Sandra Bland and the problem with jailhouse suicides

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Three days after being pulled over and arrested on charges of assaulting a peace officer, Sandra Bland was found hanging in her jail cell. Authorities say it was a suicide, while her family says a suicide would have been "unimaginable."

Bland had just arrived in Texas from her home in Illinois to start a teaching job at Prairie View A&M University, her family says, calling on the Department of Justice to investigate her death. "You don’t come all the way to Houston just to kill yourself," Rev. David Madison, pastor of a local church told the New York Times.

Such cases should always be treated with a high level of scrutiny, experts say.

"Any suicide in any place of incarceration in the year 2015 that is not witnessed by another party, captured on video, or where the video is found to be missing or malfunctioning, is suspicious," Ron McAndrew, a Florida-based prison consultant and former prison warden who frequently appears as an expert witness in inmate suicide cases, told Fusion.


"Any suicide whatsoever should be treated and investigated with scrutiny," he said.

Earlier this week, the Waller County Sheriff's Office released surveillance footage from inside the jail, showing that there was no movement outside Bland's cell in the 90 minutes prior to when she was found hanging. There was no footage taken from inside the cell, and there were no eyewitnesses.

Between 2000 and 2012, Federal Bureau of Justice Statistics data found that suicides were the leading cause of death in local jails like Waller County Jail—with an estimated 40 suicides out of every 100,000 local inmates in that time. In 2012, the most recent year available, 31.3% of inmate deaths in local jails were deemed to have been suicides—amounting to 300 cases across the country.


That number might be skewed, said McAndrew. "In almost every case of an alleged suicide, the main investigator that is appointed by the institution will gather evidence at the scene, take photos, and start to lay out what they think happened," he said. "The vast majority of the time, that investigator witnesses the autopsy, where they will share information, and their point of view on the case."

Sometimes, he said, "it can affect the outcome [of the medical examiner's cause of death report]."


The federal data suggests that statistically, Bland's case had a relatively high probability to end in suicide. Suicide is the most common cause of an unnatural death for incarcerated women, the data shows. Other factors matching the case, like the fact that it was her first offense, that she had yet to go to trial, and that her death occurred within the first week of incarceration, are also leading contributing factors of inmate suicides, according to the data.

Suicides are three times more likely to take place in small local jails like the Waller County Jail (capacity 111) than a federal prison, and more than twice as likely than state prisons, found a U.S. Marshals report released last year.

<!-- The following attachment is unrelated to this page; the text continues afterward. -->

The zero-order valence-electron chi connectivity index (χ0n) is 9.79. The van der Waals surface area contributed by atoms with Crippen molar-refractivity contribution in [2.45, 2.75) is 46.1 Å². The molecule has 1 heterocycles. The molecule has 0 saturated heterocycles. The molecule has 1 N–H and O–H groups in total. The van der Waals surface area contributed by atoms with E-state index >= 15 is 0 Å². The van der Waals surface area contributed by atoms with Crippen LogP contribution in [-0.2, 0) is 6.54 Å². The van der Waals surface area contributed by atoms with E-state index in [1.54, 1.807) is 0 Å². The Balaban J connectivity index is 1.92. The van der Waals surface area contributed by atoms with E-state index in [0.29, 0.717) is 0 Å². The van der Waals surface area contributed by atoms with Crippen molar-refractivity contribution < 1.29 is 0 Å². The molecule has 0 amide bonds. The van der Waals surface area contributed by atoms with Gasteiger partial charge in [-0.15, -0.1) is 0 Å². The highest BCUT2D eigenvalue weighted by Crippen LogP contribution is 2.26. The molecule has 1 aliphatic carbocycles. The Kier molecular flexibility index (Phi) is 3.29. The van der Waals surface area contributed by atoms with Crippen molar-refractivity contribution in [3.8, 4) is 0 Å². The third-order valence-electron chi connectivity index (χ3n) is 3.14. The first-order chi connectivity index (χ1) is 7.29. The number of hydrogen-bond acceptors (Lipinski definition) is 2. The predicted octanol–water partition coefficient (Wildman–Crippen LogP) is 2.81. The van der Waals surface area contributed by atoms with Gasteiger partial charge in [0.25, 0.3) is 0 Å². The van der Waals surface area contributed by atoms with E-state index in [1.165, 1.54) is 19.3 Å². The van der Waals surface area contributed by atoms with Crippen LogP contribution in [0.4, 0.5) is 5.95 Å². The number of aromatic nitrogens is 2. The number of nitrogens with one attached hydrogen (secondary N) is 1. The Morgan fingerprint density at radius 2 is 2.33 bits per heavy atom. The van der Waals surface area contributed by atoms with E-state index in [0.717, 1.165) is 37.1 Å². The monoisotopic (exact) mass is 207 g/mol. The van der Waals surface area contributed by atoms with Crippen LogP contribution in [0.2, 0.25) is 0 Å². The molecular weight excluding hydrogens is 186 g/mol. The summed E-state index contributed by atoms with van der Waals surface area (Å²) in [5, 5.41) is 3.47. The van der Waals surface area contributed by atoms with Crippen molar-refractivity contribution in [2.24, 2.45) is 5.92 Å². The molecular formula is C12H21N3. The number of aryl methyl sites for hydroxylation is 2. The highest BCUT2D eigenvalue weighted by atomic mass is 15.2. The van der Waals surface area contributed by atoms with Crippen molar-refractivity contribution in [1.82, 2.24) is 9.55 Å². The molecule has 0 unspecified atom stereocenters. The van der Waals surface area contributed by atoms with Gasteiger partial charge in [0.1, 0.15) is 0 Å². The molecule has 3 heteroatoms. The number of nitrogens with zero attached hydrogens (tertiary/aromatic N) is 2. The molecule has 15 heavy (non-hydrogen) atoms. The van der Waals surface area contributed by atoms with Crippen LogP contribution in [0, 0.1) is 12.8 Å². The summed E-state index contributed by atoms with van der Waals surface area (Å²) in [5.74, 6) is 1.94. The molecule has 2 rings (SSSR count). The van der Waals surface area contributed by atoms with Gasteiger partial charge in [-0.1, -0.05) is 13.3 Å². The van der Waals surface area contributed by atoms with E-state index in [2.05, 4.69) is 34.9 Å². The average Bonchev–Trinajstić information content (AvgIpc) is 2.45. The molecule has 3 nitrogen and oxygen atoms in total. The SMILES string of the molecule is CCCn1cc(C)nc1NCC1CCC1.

"Generally speaking, people are much less safe in small jails," Kansas-based prison suicide consultant Dr. Thomas White told Fusion. "[It's] largely a resource issue, a training issue. Small jails just don't have as many staff, don't always have sufficient training."


"The issue in most suicide cases is not necessarily that there was foul play that was covered up, but that procedures weren't followed, that the death was foreseeable and preventable, or that policies weren't followed," White said.

Following Bland's death, the Waller County Jail has already been cited by the Texas Commission on Jail Standards for violations of minimum jail standards, reported The violations included a failure to train staff about how to handle inmates who are mentally disabled and/or suicidal, and a failure to observe inmates at least once every 60 minutes, as required by state standards.


In a written statement, Waller County Sheriff Glenn Smith said: "We have no reason to believe that either one of these deficiencies had any part in the death of Sandra Bland."

Additionally, state agencies have already stated that standard procedures were not followed during her arrest, video of which was released to the public yesterday. The Texas Department of Public Safety said that the officer who pulled her over violated the agency's "procedures regarding traffic stops and the department's courtesy policy."


Video of the stop, which was released to the public yesterday, shows the officer threatening Bland with a Taser, and refusing to tell her why she was being arrested, even after she asked why she was being detained fourteen times. The State trooper who pulled her over has been placed on desk duty.

"The notion that [Bland's death] was not a suicide, and that there is some kind of cover-up, is very very outside the norm, especially barring specific information that would suggest there is a cover-up," said White. "But, I have been involved in one case in the past, where that did happen. So yes, it can happen."


The case is being investigated by the Waller County district attorney, who told reporters on Monday that the case would be investigated as thoroughly as a murder. "Do I believe this is a murder? No. I believe it’s a suicide," district attorney Elton Mathis said.

“There are too many questions that need to be resolved,” he clarified. "Ms. Bland’s family does make valid points. She did have a lot of things going on in her life for good.”


Daniel Rivero is a producer/reporter for Fusion who focuses on police and justice issues. He also skateboards, does a bunch of arts related things on his off time, and likes Cuban coffee.

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